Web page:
Have you heard this one before?
So, a guy walks on the stage with a lute.
It sounds like the first line of raunchy bar joke, doesn’t it?
But in reality, that’s what happened. Even after the roadies set up the most primitive stage I’ve seen this year – it was just a folding metal chair and five or six instruments, most still in their cases, on the floor kind of in a semi-circle. There was a whole rack full of acoustic guitars to the left, and a monitor speaker on the floor in front.
Even with all these instruments to choose from, this guy still walks on stage with a lute.
And not just any lute. This 7-string strange looking monster was a Baglama-saz, which happens to be the national instrument of Turkey. The thing looks to be 5 ft. long, and it’s really thin. Imagine a really long thin banjo-type neck, with a gourd-type piece on the end. It was fretted, and upon further research, it turns out that the frets can be moved, I guess to accommodate different tunings. It was all-white, and it was fitted with a pick-up system for the PA, and it sounded really cool.
So this guy starts playing the saz.. At first, it sounded Japanese. You know, that strange drone-sounding stuff. And then, he continues to play more, and now it’s really sounding like Middle-eastern stuff.
Then he starts picking up the pace, and now the music is sounding a little more familiar, I’m starting to hear a mix of bluegrass and folk, but with the other cultural influences still in the mix.
And then he starts singing.
And by the third line or so, I’m like saying to myself, “I can’t believe this. There’a pretty strange looking guy playing a baglama-saz, tuned to god-knows-what, and he’s wailing away on Steve Earle’s renegade anthem “Copperhead Road.” And it’s only the first song. This is going to be a fun night, for sure.”
David Lindley is probably not a household name, but in musician circles, he’s one of the go-to session guys. This man plays anything and everything that has strings, and for this show, he favored some custom-strung acoustic guitars played on his lap with a slide. He mentioned one guitar was just an old Yamaha, and there looked to be a Weisborn-style guitar up there, too. One instrument was custom made in Australia, with some type of wood that gave a “really good” bass response. David was really glad he found this particular guitar. It sounded amazing. Also thrown into the mix were at least two mando-cello type instruments, and of course, the lute.
Lindley’s career has involved playing on a countless number of records, but I guess I know him best for being a longtime member in Jackson Browne’s band, including the “Running on Empty” album from 1977. He has more than 25 “solo” records, and has worked with Warren Zevon, Rod Stewart and Grahm Nash and David Crosby. More recently he’s worked with Ben Harper (who, interestingly, I just saw in September.)
Most of David’s show was great mix of strange, humor-filled stories, off-beat immitations (Jimmy Swaggart) and eclectic song choices – anything from Poor Dirt Farmer, to old English folk-song material, to his raucous version of “Mercury Blues.”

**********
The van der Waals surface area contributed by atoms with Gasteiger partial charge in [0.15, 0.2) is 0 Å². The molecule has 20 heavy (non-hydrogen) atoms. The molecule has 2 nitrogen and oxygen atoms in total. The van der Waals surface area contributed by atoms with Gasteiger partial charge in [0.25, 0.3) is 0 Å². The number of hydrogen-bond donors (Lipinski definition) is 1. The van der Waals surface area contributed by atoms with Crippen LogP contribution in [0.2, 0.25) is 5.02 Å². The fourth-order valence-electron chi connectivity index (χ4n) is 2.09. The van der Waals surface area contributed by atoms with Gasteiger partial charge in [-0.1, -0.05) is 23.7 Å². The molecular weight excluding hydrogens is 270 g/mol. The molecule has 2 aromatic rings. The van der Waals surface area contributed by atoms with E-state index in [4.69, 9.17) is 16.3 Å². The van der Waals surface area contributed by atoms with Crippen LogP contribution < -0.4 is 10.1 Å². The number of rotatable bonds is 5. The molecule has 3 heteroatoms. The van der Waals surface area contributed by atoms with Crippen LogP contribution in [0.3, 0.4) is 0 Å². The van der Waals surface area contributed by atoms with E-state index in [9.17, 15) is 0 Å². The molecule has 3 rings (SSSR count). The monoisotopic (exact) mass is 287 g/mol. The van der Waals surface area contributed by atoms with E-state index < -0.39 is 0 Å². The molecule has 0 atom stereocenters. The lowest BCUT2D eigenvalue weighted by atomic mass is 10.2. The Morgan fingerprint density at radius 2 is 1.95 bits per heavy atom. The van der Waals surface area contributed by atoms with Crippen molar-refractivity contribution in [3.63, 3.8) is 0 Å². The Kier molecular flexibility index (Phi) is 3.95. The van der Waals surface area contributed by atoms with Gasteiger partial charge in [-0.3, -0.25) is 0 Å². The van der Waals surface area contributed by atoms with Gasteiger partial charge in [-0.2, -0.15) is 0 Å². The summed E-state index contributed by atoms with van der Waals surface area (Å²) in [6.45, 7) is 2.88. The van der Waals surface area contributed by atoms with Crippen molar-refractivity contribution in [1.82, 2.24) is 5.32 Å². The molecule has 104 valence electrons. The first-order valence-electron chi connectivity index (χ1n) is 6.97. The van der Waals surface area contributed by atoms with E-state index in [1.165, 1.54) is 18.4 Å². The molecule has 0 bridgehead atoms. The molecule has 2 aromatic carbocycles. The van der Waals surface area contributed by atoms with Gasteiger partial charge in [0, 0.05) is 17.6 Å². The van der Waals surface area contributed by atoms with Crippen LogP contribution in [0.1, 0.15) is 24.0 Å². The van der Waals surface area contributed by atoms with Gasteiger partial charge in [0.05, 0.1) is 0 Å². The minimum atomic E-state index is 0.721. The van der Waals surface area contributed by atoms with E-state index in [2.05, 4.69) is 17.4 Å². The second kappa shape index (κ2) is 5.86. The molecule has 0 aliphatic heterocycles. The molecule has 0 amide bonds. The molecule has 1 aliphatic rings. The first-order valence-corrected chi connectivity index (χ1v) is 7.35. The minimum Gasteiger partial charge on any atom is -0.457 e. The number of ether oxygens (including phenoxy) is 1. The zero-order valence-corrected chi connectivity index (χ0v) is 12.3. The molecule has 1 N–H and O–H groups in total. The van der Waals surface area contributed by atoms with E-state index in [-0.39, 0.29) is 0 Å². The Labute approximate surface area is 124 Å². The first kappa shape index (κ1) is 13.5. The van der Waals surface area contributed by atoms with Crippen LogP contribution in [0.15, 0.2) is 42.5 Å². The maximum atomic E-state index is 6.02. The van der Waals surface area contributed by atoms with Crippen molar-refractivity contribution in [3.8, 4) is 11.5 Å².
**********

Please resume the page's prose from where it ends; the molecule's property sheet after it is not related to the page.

And, as David Lindley could only do, for his last song he asks the audience to give him some random themes and thoughts for a tune, which of course culminated into the dark-humor song “Methlab Boyfriend” a song David wrote for some friends that were going through a tough time.
Oh, did I mention who the opening act was? We were treated to a great set of blues by John Hammond. Talk about a guy who’s been around. As you may know, Hammond’s father was a Columbia Record Company executive, who signed many legendary performers, including Bob Dylan.
Hammond’s set paid tribute to the early blues people – Johnson, Estes, McTell – along with his own material. He was playing music with key blues players in the 1960s in New York and Chicago. We’re really talking the real deal, here. For this set, Hammond alternated between an acoustic guitar and a national steel, with harmonica and vocals.
For John’s set, I took notes, but I still couldn’t nail down two of the songs. After what seemed like hours of searching on the internet, I finally emailed Mr. Hammond’s management and asked if he could be so kind to help me out. I’m happy to report that he did reply, so songs #1 and #5 are now complete. I also sent along a short interview – and it looks like he’s going to respond – so stay tuned. John has had an amazing career in the blues, and I’m really looking forward to his reply.
OK, that’s the November show. I can’t believe that the year has gone by this fast. Thanks for reading so far, and we’re going to start planning the last show of the year. I’ve got kind of a feeling as to what it’s going to be, and if it works out, I’ll technically have to file my report in January, 2010.
Of course, that’ll be after the big music hangover. J
David Lindley/with John Hammond
Sunday, Nov. 8
Aladdin Theater, Portland
John Hammond (solo)
Ride Till I Die (John Lee Hooker)
Heartache Blues (John Hammond)
Mean Old Lonesome Train (John Hammond)
It’s Gonna Be My Time After a While (Buddy Guy, Robert Geddis 1960)
My Mind is Rambling (Howlin Wolf)
Come On in My Kitchen (Robert Johnson)
You Know That’s Cold (John Hammond)
Love Changing Blues (Blind Willie McTell)
Come To Find Out (John Hammond)
Someday Baby (Sleepy John Estes)
Tell Me (Little Walter)
Dreamy Eyed Woman Blues (Hambone Willie)
Drop Down Mama (Sleepy John Estes/Joe Williams)
Found Love (Jimmy Reed)
David Lindley (solo)
Poor Dirt Farmer
Folk Medley feat. Night of Trafalgar/Prince William
King of the Bed? (I sing you a song, it ain’t very long)
Meth Lab Boyfriend